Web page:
Adaptive Quorum Biasing

3 min readMar 5, 2022

Polkadot institutes a cutting-edge governance model designed to achieve a healthy network that adapts to its users’ needs. It is designed to enable rapid and representative community engagement by leveraging blockchain technology for transparency and accountability. The DOT token enables low-friction engagement in Polkadot and provides an innovative level of sophistication and participation in distributed global governance. Making upgrades to distributed protocols is an undertaking that traditionally requires massive coordination efforts, creating expensive overhead for enacting new features and making it difficult for changes to be adopted, regardless of how contentious a proposal may be. Evolvability is paramount to the long-term viability of any useful product and blockchains are no different. Being decentralized, there is no trivial means to determine how the network product should evolve over time: governance is critical to ensure orderly and schism-free evolution. Decentralized crypto-economic systems will become the new states of the internet world and governance is key in ensuring these crypto-economic systems’ resources work in its (and its stakeholders’) interests.

To mitigate the reality that turnout is never likely to be at 100%, Polkadot introduces Adaptive Quorum Biasing. Quorum has traditionally been defined as a minimum number of participants present for a vote to be considered valid, but issues have arisen over the last few centuries.

Quorum-busting has been used by minorities to delay or prevent a vote from occurring, and some historical figures have gone as far as to jump out of windows to prevent a quorum from being reached. Studies have also shown that strict quorums decrease voter participation. Another issue is how to determine the minimum number of votes required for a quorum to be reached, a decision itself that can be contentious, and how to reach a decision without a defined quorum?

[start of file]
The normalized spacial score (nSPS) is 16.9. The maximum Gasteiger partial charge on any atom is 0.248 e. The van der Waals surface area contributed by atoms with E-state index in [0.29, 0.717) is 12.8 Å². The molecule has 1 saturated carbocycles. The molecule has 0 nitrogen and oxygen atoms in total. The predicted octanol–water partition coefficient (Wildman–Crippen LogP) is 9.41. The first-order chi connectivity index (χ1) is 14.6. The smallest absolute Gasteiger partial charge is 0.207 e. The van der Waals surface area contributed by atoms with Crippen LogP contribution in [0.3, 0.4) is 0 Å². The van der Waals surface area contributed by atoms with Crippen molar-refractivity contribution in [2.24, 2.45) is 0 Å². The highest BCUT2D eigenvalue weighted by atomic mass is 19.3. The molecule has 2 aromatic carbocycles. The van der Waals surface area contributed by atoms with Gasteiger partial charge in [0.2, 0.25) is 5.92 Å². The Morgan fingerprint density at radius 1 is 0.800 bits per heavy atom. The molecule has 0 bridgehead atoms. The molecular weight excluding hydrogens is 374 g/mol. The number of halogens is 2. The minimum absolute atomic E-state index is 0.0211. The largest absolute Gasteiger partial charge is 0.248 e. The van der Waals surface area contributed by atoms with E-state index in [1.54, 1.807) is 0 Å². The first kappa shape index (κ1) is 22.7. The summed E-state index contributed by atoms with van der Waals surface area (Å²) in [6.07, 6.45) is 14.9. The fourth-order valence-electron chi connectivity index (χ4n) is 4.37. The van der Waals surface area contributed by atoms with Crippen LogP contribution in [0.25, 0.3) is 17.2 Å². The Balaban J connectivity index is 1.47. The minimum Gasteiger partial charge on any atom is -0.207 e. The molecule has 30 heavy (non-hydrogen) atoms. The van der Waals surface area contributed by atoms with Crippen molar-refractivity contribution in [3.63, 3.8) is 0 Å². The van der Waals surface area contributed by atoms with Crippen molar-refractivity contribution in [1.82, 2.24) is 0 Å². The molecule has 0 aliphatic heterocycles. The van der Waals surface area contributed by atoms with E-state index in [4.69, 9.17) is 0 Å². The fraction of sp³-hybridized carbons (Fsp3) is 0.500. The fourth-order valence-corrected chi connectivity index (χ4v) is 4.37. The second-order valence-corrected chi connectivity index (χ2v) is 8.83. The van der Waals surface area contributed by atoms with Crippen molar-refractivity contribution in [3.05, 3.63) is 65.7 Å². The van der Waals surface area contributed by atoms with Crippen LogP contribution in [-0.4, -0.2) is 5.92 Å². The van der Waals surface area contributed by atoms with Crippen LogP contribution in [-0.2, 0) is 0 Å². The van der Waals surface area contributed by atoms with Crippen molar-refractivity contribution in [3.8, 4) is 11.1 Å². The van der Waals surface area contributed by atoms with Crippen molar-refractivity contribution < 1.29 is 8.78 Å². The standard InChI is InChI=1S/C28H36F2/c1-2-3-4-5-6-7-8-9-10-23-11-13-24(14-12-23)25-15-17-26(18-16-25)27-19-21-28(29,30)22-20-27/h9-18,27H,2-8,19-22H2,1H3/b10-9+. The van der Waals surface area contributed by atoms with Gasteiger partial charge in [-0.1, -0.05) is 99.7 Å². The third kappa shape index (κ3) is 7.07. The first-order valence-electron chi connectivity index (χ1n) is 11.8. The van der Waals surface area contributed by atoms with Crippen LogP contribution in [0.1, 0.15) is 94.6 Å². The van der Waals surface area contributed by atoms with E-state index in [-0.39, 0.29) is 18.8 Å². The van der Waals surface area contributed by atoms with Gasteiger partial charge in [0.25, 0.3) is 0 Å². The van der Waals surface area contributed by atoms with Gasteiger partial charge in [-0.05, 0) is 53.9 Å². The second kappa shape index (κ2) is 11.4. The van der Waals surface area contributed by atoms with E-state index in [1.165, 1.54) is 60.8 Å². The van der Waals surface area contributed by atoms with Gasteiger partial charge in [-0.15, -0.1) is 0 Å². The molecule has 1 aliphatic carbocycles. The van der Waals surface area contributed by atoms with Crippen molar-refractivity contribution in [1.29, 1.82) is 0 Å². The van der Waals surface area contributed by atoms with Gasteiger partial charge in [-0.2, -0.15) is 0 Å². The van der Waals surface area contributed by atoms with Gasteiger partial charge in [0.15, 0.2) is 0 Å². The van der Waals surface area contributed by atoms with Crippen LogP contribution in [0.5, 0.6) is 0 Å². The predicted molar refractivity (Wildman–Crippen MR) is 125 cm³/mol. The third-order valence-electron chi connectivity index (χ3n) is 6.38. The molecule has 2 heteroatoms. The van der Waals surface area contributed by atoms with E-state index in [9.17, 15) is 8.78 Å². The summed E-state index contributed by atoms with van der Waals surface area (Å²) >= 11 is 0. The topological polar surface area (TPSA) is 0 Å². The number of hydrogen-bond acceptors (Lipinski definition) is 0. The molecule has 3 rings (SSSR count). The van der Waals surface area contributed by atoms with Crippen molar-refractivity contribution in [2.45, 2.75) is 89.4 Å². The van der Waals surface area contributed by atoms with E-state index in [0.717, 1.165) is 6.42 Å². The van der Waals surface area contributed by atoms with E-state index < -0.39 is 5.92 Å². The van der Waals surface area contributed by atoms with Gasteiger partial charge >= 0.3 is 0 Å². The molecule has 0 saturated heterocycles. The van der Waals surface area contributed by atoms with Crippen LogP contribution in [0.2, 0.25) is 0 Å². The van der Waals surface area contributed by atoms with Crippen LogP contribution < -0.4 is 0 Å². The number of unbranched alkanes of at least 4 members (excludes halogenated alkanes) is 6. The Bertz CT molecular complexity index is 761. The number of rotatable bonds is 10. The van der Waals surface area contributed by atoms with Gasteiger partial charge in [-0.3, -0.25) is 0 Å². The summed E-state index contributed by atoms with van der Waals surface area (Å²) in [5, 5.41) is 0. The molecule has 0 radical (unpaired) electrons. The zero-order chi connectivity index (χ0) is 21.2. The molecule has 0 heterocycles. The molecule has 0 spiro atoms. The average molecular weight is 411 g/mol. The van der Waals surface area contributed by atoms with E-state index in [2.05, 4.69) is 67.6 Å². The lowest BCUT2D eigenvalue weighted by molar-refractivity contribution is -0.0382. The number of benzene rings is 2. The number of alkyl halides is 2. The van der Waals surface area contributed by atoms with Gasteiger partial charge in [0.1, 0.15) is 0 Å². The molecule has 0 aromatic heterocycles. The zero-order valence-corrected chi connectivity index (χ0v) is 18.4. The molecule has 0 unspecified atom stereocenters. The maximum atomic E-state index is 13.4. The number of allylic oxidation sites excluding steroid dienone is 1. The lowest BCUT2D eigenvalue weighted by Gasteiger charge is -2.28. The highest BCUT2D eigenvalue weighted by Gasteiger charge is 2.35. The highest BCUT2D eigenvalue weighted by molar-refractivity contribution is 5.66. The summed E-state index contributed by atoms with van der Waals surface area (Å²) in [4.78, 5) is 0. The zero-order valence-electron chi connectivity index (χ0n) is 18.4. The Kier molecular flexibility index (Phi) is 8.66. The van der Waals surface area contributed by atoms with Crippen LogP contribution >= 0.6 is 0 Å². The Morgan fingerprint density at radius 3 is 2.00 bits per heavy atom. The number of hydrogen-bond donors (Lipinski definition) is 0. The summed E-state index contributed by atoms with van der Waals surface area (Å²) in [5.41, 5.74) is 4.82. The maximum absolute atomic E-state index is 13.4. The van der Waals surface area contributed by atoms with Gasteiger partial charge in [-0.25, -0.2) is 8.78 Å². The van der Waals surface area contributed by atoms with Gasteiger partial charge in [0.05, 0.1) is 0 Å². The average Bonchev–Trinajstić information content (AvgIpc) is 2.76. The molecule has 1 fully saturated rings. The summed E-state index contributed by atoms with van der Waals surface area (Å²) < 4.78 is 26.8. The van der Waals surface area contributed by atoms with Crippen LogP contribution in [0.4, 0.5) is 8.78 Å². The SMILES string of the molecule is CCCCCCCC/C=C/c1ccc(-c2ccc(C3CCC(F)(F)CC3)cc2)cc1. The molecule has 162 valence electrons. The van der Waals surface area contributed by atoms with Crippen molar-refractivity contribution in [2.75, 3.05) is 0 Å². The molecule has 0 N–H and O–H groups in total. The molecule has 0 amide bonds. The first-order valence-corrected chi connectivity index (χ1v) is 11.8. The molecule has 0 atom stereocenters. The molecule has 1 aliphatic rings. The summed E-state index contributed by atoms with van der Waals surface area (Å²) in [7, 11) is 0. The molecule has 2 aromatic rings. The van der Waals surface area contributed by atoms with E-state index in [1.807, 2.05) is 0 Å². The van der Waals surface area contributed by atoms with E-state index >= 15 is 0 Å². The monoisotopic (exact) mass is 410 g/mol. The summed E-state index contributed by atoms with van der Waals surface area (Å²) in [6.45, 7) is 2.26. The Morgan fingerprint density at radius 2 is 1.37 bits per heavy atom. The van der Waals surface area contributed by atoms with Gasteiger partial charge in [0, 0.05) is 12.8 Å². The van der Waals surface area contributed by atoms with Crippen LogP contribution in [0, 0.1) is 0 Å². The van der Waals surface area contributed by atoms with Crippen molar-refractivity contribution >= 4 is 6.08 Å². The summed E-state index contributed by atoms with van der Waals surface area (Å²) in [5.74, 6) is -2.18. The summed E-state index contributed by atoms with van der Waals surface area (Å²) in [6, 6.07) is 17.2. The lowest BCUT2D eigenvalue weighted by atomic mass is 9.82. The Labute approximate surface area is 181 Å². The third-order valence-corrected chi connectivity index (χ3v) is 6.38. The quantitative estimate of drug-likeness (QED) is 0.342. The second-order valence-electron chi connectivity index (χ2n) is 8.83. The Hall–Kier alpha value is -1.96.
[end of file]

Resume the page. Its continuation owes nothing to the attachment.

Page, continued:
Voting systems without quorums have explored ways of incentivizing participation by means of rewarding voters, or inversely, punishing citizens who do not vote. Research has shown that such mechanisms may lead to much higher voter turnout, but a disproportionate effect on increasing voter knowledge.

Polkadot’s Adaptive Quorum Biasing changes the supermajority required for a referendum to pass based on the percentage of voter turnout.

  • A positive turnout bias requires a heavy supermajority of aye votes to carry at low turnouts, but as turnout increases towards 100%, it becomes a simple majority-carries as above. We call this a “positive” turnout bias because the required margin of ayes increases as turnout increases.
  • A negative turnout bias requires a heavy supermajority of nay votes to reject at low turnouts, but as turnout increases towards 100%, it becomes a simple majority-carries as above. We call this a “negative” turnout bias because the required margin of nays increases as turnout increases.

When a proposal is unanimously voted in favor by the council, it benefits from using the negative bias. We assume that if the council proposes a referendum, then low turnout is less troublesome. Public referenda, however, must be agreed upon using the positive curve. This is done to mitigate attacks by malicious or ill-conceived proposals.

“If only 5% of token holders vote, then 82% of that 5% must vote yes in order for that vote to pass. This effectively solves the turnout problem, which is the major issue with #governance today. ~Ryan Zurrer(Web3 Foundation)




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